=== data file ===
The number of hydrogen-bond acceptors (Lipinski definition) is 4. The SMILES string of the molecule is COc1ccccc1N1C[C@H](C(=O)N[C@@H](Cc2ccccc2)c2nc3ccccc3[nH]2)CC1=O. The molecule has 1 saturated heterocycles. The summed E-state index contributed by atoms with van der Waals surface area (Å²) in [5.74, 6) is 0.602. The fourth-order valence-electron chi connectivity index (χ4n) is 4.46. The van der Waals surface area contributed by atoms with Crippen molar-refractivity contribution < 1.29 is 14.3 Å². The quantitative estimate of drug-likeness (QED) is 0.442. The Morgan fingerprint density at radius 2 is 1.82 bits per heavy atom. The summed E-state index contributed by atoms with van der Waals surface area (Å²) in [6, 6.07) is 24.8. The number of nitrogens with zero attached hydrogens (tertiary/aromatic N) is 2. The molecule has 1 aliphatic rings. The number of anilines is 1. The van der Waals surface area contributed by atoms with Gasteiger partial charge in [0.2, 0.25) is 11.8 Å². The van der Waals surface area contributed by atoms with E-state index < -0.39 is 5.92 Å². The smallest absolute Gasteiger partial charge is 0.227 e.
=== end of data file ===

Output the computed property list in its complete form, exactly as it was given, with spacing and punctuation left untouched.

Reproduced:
The number of hydrogen-bond acceptors (Lipinski definition) is 4. The SMILES string of the molecule is COc1ccccc1N1C[C@H](C(=O)N[C@@H](Cc2ccccc2)c2nc3ccccc3[nH]2)CC1=O. The molecule has 1 saturated heterocycles. The summed E-state index contributed by atoms with van der Waals surface area (Å²) in [5.74, 6) is 0.602. The fourth-order valence-electron chi connectivity index (χ4n) is 4.46. The van der Waals surface area contributed by atoms with Crippen molar-refractivity contribution < 1.29 is 14.3 Å². The quantitative estimate of drug-likeness (QED) is 0.442. The Morgan fingerprint density at radius 2 is 1.82 bits per heavy atom. The summed E-state index contributed by atoms with van der Waals surface area (Å²) in [6, 6.07) is 24.8. The number of nitrogens with zero attached hydrogens (tertiary/aromatic N) is 2. The molecule has 1 aliphatic rings. The number of anilines is 1. The van der Waals surface area contributed by atoms with Gasteiger partial charge in [0.2, 0.25) is 11.8 Å². The van der Waals surface area contributed by atoms with E-state index < -0.39 is 5.92 Å². The smallest absolute Gasteiger partial charge is 0.227 e.